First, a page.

WASHINGTON -- Mark Felt, finally revealed as the "Deep Throat" who divulged the Watergate scandal, is wearing the hero's laurel 32 years later. But that designation comes across as peculiar to those of us who lived through the turbulent times.
Felt deserves praise for breaking the rules as FBI associate director, providing Bob Woodward and Carl Bernstein of the Washington Post the guidance to determine whether they were on the correct path in uncovering the machinations of President Nixon.
However, Felt was considered by reformers at the FBI to be part of the problem rather than the solution. He was viewed as a sycophantic lieutenant of lifetime FBI Director J. Edgar Hoover who came down hard against any agents who tried to bring change to the bureau.
Everybody knew that Felt was leaking information to Woodward and Bernstein about the Watergate investigation. The reporters made no secret of the fact that they were getting leaks from inside the FBI, and it was presumed that Felt was one of the leakers. Felt was very unhappy with the Nixon White House, partly for many reasons that were not necessarily noble or patriotic.
Indeed, Felt often was rumored to be Deep Throat. But the general feeling inside Washington was the super-source described by the reporters in "All the President's Men" had to be closer to the scandal than a senior FBI bureaucrat.
Consequently, major past and present figures in the Nixon White House over the years were listed as Deep Throat candidates: Alexander Haig, David Gergen, Leonard Garment and John Sears. Any of them would seem more dramatic than Mark Felt.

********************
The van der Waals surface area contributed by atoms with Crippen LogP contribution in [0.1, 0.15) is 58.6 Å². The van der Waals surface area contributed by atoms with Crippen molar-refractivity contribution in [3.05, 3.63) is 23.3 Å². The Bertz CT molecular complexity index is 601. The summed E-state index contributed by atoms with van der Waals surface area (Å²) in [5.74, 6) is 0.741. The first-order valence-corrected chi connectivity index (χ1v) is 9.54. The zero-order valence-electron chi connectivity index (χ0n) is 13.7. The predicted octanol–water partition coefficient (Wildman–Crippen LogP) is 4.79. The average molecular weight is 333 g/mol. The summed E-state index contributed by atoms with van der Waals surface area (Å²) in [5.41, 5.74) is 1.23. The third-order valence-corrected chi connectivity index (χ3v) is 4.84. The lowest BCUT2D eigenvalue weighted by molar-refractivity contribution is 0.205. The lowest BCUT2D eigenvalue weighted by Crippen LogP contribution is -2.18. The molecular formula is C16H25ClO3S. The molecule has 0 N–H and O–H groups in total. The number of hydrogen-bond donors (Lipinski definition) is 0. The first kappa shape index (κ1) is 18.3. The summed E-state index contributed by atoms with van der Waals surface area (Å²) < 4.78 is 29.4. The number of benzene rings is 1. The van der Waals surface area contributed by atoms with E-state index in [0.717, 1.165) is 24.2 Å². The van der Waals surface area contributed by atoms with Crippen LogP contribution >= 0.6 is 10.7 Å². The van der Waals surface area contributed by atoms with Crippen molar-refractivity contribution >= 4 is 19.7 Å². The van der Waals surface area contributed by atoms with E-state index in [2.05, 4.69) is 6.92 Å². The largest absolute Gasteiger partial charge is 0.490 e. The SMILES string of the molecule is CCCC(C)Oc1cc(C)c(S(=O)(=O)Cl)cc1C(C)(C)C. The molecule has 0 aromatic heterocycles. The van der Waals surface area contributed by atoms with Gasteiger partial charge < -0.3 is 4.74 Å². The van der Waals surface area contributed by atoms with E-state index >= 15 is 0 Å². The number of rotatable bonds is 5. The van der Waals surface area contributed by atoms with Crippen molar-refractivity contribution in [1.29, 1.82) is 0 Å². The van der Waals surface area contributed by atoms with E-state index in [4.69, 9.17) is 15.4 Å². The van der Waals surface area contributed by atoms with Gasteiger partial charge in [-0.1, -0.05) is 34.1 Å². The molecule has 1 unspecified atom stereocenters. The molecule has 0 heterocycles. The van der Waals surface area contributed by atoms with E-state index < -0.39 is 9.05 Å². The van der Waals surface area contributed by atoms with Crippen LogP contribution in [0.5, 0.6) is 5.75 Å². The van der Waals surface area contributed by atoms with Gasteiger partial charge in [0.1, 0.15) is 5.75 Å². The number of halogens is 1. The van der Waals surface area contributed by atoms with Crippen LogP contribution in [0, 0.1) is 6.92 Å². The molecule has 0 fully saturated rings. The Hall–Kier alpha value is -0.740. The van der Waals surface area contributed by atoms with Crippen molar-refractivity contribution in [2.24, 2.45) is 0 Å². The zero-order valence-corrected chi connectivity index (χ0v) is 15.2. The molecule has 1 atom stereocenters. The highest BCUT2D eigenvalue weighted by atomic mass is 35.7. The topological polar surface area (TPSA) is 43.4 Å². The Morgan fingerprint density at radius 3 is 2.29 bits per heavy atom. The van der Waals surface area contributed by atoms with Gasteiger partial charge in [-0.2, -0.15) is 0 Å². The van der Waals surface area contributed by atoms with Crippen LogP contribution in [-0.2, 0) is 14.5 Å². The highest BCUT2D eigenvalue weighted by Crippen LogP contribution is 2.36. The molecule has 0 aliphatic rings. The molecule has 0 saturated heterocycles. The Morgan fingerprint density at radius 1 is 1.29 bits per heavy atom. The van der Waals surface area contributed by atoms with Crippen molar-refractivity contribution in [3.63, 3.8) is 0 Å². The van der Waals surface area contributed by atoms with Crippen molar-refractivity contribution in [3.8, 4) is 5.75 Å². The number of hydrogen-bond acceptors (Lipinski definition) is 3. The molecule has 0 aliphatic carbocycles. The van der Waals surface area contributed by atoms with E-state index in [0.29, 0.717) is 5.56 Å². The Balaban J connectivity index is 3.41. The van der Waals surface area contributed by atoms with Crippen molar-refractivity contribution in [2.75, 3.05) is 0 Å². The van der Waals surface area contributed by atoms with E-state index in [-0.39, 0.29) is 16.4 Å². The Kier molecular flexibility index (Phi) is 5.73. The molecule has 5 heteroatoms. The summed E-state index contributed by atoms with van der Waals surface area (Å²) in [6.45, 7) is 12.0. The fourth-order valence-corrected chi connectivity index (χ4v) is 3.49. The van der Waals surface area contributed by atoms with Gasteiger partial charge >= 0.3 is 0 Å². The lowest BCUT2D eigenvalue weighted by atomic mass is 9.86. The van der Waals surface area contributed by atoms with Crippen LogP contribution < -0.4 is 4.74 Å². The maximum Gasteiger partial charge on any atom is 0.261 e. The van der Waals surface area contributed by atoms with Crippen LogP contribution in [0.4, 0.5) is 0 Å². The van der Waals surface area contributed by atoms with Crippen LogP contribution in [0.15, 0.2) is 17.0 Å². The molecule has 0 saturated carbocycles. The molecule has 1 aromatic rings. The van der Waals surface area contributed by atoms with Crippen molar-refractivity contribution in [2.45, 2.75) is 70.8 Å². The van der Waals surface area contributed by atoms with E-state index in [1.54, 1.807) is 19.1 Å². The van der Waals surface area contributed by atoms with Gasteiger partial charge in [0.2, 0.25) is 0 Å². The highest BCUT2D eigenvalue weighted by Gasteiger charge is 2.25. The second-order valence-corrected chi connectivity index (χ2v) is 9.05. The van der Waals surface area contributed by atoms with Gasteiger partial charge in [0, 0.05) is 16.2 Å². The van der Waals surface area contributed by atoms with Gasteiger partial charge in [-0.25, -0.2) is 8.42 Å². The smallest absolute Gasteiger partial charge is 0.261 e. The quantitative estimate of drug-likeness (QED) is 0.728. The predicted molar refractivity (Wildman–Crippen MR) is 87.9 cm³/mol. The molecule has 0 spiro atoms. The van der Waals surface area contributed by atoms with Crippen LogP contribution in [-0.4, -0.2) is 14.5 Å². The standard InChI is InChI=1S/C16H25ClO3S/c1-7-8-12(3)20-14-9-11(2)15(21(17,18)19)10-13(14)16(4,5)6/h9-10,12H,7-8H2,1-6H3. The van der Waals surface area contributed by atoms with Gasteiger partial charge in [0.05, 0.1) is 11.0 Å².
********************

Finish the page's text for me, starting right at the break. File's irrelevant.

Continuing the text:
Felt unquestionably provided an invaluable service to Woodward and Bernstein in pointing them in the right direction. But his motivation may not have been as noble as his family now makes it out to be.
As a high-ranking FBI official, Felt helped clean out of the bureau the critics who stood up to the dictatorial Hoover. One of the victims whom Felt helped to purge was Assistant Director William Sullivan, Hoover's arch foe who was considered one of the FBI's most liberal leaders.
Felt was known to be angry with Nixon for naming a political appointee, Patrick Gray, as FBI director when Hoover died. Gray was all too willing to do whatever Nixon wanted and was forced to resign in 1973 when he became entangled in the administration's unfolding scandals.
Gray's successor was the high-minded William Ruckelshaus, the first head of the Environmental Protection Agency. Felt was around during Ruckelshaus' tenure for less than a month before he quit. During that period, he offered only obstruction to efforts by the new FBI director to investigate Watergate. The FBI effort got poor grades from unbiased agents who wanted a well-run investigation.
Felt might have been more interested in leaking to Woodward than conducting an investigation that Nixon was trying to obstruct. Whether that makes him a hero will be the judgment of history.